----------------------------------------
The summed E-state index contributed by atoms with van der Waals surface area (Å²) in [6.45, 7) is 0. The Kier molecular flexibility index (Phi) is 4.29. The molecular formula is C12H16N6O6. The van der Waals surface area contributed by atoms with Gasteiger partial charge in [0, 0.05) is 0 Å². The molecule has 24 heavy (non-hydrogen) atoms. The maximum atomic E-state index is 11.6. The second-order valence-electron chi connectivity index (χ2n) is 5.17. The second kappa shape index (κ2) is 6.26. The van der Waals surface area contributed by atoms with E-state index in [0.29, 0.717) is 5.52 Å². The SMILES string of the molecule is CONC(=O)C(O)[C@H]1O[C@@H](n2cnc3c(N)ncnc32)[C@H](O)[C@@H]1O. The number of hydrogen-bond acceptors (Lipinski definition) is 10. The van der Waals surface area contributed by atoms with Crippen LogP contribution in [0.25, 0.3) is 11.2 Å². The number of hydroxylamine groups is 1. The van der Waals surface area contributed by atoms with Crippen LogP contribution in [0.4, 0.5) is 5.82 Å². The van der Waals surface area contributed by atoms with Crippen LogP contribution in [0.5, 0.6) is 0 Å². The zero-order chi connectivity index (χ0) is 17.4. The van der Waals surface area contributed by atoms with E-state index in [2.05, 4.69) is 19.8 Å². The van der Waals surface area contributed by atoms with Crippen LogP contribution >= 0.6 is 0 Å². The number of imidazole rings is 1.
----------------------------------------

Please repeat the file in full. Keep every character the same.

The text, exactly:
The summed E-state index contributed by atoms with van der Waals surface area (Å²) in [6.45, 7) is 0. The Kier molecular flexibility index (Phi) is 4.29. The molecular formula is C12H16N6O6. The van der Waals surface area contributed by atoms with Gasteiger partial charge in [0, 0.05) is 0 Å². The molecule has 24 heavy (non-hydrogen) atoms. The maximum atomic E-state index is 11.6. The second-order valence-electron chi connectivity index (χ2n) is 5.17. The second kappa shape index (κ2) is 6.26. The van der Waals surface area contributed by atoms with E-state index in [0.29, 0.717) is 5.52 Å². The SMILES string of the molecule is CONC(=O)C(O)[C@H]1O[C@@H](n2cnc3c(N)ncnc32)[C@H](O)[C@@H]1O. The number of hydrogen-bond acceptors (Lipinski definition) is 10. The van der Waals surface area contributed by atoms with Crippen LogP contribution in [0.25, 0.3) is 11.2 Å². The number of hydroxylamine groups is 1. The van der Waals surface area contributed by atoms with Crippen LogP contribution in [0.4, 0.5) is 5.82 Å². The van der Waals surface area contributed by atoms with Crippen LogP contribution in [0.5, 0.6) is 0 Å². The zero-order chi connectivity index (χ0) is 17.4. The van der Waals surface area contributed by atoms with E-state index in [2.05, 4.69) is 19.8 Å². The van der Waals surface area contributed by atoms with Crippen LogP contribution >= 0.6 is 0 Å². The number of imidazole rings is 1.